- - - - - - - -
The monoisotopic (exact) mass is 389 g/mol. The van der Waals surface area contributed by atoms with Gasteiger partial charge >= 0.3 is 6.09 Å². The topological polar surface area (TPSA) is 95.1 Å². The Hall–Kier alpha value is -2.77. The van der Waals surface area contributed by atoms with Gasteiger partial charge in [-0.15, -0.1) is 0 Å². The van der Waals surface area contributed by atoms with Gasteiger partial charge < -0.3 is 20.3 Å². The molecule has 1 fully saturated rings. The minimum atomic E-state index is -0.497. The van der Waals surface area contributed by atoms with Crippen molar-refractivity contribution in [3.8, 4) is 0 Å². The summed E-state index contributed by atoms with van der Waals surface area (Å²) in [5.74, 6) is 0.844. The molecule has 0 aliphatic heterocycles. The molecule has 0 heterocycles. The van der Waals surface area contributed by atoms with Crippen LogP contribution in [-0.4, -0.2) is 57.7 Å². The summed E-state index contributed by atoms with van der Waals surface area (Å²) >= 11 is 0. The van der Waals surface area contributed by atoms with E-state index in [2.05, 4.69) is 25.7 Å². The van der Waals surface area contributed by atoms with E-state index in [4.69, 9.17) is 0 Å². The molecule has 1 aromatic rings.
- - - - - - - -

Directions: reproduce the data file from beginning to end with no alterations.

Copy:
The monoisotopic (exact) mass is 389 g/mol. The van der Waals surface area contributed by atoms with Gasteiger partial charge >= 0.3 is 6.09 Å². The topological polar surface area (TPSA) is 95.1 Å². The Hall–Kier alpha value is -2.77. The van der Waals surface area contributed by atoms with Gasteiger partial charge in [-0.15, -0.1) is 0 Å². The van der Waals surface area contributed by atoms with Gasteiger partial charge < -0.3 is 20.3 Å². The molecule has 1 fully saturated rings. The minimum atomic E-state index is -0.497. The van der Waals surface area contributed by atoms with Crippen molar-refractivity contribution in [3.8, 4) is 0 Å². The summed E-state index contributed by atoms with van der Waals surface area (Å²) in [5.74, 6) is 0.844. The molecule has 0 aliphatic heterocycles. The molecule has 0 heterocycles. The van der Waals surface area contributed by atoms with Crippen LogP contribution in [-0.4, -0.2) is 57.7 Å². The summed E-state index contributed by atoms with van der Waals surface area (Å²) >= 11 is 0. The van der Waals surface area contributed by atoms with E-state index in [2.05, 4.69) is 25.7 Å². The van der Waals surface area contributed by atoms with E-state index in [4.69, 9.17) is 0 Å². The molecule has 1 aromatic rings.